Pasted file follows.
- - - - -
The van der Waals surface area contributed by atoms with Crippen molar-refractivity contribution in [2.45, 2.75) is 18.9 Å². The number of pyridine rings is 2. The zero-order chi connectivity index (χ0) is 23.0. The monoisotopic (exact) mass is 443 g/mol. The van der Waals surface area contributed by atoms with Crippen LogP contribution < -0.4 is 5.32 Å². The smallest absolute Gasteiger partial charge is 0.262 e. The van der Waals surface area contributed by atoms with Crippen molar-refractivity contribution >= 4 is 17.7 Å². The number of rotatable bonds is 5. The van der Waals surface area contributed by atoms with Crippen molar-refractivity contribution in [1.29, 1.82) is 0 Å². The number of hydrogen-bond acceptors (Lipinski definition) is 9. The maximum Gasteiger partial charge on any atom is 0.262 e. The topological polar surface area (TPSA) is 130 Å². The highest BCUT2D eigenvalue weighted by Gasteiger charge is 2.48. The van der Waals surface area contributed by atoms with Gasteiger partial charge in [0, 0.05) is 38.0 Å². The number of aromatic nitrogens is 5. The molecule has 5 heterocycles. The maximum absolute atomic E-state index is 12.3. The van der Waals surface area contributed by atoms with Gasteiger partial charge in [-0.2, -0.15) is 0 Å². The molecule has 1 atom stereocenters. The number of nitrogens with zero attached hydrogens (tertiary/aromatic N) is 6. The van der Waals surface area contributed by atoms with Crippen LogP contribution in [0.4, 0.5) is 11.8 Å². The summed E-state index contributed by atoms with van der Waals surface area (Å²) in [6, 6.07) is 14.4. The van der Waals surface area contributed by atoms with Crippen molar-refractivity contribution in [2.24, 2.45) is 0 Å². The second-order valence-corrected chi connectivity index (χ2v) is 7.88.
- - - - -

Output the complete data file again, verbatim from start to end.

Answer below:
The van der Waals surface area contributed by atoms with Crippen molar-refractivity contribution in [2.45, 2.75) is 18.9 Å². The number of pyridine rings is 2. The zero-order chi connectivity index (χ0) is 23.0. The monoisotopic (exact) mass is 443 g/mol. The van der Waals surface area contributed by atoms with Crippen LogP contribution < -0.4 is 5.32 Å². The smallest absolute Gasteiger partial charge is 0.262 e. The van der Waals surface area contributed by atoms with Crippen molar-refractivity contribution >= 4 is 17.7 Å². The number of rotatable bonds is 5. The van der Waals surface area contributed by atoms with Crippen molar-refractivity contribution in [1.29, 1.82) is 0 Å². The number of hydrogen-bond acceptors (Lipinski definition) is 9. The maximum Gasteiger partial charge on any atom is 0.262 e. The topological polar surface area (TPSA) is 130 Å². The highest BCUT2D eigenvalue weighted by Gasteiger charge is 2.48. The van der Waals surface area contributed by atoms with Gasteiger partial charge in [0, 0.05) is 38.0 Å². The number of aromatic nitrogens is 5. The molecule has 5 heterocycles. The maximum absolute atomic E-state index is 12.3. The van der Waals surface area contributed by atoms with Gasteiger partial charge in [-0.2, -0.15) is 0 Å². The molecule has 1 atom stereocenters. The number of nitrogens with zero attached hydrogens (tertiary/aromatic N) is 6. The van der Waals surface area contributed by atoms with Crippen LogP contribution in [0.4, 0.5) is 11.8 Å². The summed E-state index contributed by atoms with van der Waals surface area (Å²) in [6, 6.07) is 14.4. The van der Waals surface area contributed by atoms with Crippen molar-refractivity contribution in [2.24, 2.45) is 0 Å². The second-order valence-corrected chi connectivity index (χ2v) is 7.88.